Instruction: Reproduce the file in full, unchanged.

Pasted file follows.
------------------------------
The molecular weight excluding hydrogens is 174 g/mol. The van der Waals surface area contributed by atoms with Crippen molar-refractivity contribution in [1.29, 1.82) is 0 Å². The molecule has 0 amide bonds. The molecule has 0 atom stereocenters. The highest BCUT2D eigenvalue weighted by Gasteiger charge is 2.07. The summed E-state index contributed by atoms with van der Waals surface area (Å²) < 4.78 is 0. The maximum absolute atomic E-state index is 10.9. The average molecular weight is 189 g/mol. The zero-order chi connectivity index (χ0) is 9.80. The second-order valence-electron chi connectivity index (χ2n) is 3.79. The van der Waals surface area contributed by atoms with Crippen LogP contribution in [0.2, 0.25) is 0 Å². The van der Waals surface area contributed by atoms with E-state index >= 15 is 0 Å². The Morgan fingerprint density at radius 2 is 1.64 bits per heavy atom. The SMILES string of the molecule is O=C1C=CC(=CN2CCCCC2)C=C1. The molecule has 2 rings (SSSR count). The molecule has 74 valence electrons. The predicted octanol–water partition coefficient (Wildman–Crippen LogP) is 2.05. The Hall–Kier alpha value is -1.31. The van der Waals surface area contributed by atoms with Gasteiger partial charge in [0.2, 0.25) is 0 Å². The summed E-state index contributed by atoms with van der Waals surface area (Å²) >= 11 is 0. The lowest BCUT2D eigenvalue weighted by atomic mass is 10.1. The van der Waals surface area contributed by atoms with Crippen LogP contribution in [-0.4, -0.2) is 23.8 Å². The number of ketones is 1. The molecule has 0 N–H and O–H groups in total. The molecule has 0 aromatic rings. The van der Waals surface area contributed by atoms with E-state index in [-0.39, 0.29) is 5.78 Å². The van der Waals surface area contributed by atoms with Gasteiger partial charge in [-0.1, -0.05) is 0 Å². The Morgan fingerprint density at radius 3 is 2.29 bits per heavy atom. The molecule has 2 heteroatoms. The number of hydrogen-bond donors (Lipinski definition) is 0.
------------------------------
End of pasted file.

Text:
The molecular weight excluding hydrogens is 174 g/mol. The van der Waals surface area contributed by atoms with Crippen molar-refractivity contribution in [1.29, 1.82) is 0 Å². The molecule has 0 amide bonds. The molecule has 0 atom stereocenters. The highest BCUT2D eigenvalue weighted by Gasteiger charge is 2.07. The summed E-state index contributed by atoms with van der Waals surface area (Å²) < 4.78 is 0. The maximum absolute atomic E-state index is 10.9. The average molecular weight is 189 g/mol. The zero-order chi connectivity index (χ0) is 9.80. The second-order valence-electron chi connectivity index (χ2n) is 3.79. The van der Waals surface area contributed by atoms with Crippen LogP contribution in [0.2, 0.25) is 0 Å². The van der Waals surface area contributed by atoms with E-state index >= 15 is 0 Å². The Morgan fingerprint density at radius 2 is 1.64 bits per heavy atom. The SMILES string of the molecule is O=C1C=CC(=CN2CCCCC2)C=C1. The molecule has 2 rings (SSSR count). The molecule has 74 valence electrons. The predicted octanol–water partition coefficient (Wildman–Crippen LogP) is 2.05. The Hall–Kier alpha value is -1.31. The van der Waals surface area contributed by atoms with Gasteiger partial charge in [0.2, 0.25) is 0 Å². The summed E-state index contributed by atoms with van der Waals surface area (Å²) >= 11 is 0. The lowest BCUT2D eigenvalue weighted by atomic mass is 10.1. The van der Waals surface area contributed by atoms with Crippen LogP contribution in [-0.4, -0.2) is 23.8 Å². The number of ketones is 1. The molecule has 0 N–H and O–H groups in total. The molecule has 0 aromatic rings. The van der Waals surface area contributed by atoms with E-state index in [-0.39, 0.29) is 5.78 Å². The van der Waals surface area contributed by atoms with Gasteiger partial charge in [-0.1, -0.05) is 0 Å². The Morgan fingerprint density at radius 3 is 2.29 bits per heavy atom. The molecule has 2 heteroatoms. The number of hydrogen-bond donors (Lipinski definition) is 0.